Department of Anaesthesiology, University of Giessen

A. WEIDLER

BRAIN DEATH AND CEREBRAL BLOOD FLOW

SIR,—Dr Kennett (Dec 6, p 1338) comments on our preliminary (Nov 22, p 1223) on the possible usefulness of HMPAO-

note

photon emission computed tomography with 99mTc-hexamethylpropyleneamine oxime) in diagnosing the lack of cerebral circulation in suspected brain death when confirmatory investigations are needed. SPECT (single

While it was not our intention to discuss the criteria of brain death in different countries, a few comments seem appropriate. Finland was the first country in which brain death was legally accepted.’ The principles of brain death diagnosis in the UK differ in some respects from those in many other countries, such as Finland and the USA.2 In Finland, as in the UK, it is required that the patient’s condition be due to irremediable structural brain damage, and the diagnosis of a disorder which can lead to brain death has to be fully established. In Finland and many other countries, the diagnosis of brain death can also be made in patients with post cardiac arrest state or metabolic disorders when there is no known cause of increased intracranial pressure. In those cases, confirmatory studies are needed. Aortic arch angiography has been used most extensively. When a known factor of increased intracranial pressure is present, the diagnosis of brain death is confirmed solely by clinical examination emphasising the irreversible cessation of brainstem function, exactly as in the UK. A serious disadvantage of conventional isotope scans in brain death studies has been the difficulty in separating intracranial from extracranial circulation in the head.3 Kennett incorrectly states that HMPAO measures only cortical blood flow. With HMPAOSPECT the whole intracranial circulation down to the foramen magnum can be visualised and clearly separated from extracranial sources.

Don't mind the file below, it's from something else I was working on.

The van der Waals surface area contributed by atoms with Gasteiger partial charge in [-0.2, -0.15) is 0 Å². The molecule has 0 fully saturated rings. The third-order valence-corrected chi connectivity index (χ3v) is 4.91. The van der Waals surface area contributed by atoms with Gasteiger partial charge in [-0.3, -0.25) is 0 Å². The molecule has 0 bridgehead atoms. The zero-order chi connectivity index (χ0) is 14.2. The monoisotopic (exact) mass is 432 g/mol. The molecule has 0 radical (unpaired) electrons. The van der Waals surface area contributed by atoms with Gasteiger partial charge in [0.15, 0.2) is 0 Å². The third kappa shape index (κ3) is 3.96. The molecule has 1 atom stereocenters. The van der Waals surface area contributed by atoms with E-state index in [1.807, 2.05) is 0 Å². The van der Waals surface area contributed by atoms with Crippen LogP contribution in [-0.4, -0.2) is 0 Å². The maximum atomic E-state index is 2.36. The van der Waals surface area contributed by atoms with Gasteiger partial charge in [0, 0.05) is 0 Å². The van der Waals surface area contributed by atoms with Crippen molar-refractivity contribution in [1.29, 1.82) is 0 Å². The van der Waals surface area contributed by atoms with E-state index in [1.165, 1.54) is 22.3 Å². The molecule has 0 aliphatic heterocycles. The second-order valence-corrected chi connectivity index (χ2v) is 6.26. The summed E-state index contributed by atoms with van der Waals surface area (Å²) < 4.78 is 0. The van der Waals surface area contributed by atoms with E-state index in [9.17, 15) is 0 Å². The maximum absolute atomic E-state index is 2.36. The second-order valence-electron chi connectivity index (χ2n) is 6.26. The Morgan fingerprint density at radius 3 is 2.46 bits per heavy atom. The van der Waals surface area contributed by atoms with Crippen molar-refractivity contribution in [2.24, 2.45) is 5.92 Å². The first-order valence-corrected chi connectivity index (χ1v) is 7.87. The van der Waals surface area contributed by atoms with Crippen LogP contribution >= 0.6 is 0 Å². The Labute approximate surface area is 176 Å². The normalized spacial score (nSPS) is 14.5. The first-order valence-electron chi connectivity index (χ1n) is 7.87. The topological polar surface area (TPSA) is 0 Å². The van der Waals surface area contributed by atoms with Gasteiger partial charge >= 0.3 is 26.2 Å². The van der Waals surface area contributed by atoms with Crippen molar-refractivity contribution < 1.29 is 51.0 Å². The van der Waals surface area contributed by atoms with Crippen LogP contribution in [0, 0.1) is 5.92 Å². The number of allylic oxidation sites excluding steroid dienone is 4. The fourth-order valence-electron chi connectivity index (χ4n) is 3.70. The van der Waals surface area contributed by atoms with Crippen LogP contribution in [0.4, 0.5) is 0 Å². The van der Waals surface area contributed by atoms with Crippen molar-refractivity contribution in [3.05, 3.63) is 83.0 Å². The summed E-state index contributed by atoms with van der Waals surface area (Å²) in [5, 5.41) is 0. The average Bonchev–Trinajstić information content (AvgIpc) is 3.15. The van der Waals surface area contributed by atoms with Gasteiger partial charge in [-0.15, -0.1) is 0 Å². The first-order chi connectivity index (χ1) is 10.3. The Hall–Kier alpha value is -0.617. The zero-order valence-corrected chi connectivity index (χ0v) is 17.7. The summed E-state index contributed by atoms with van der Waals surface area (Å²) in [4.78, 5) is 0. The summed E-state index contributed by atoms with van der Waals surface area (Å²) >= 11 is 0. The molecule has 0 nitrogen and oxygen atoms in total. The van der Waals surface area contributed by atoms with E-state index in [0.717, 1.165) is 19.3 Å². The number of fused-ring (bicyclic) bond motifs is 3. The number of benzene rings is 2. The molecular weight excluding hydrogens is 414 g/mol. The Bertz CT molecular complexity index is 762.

Departments of Neurology and Nuclear Medicine, Helsinki University Central Hospital, SF-00290 Helsinki, Finland

RISTO O. ROINE JYRKI LAUNES LENA LINDROTH PÄIVI NIKKINEN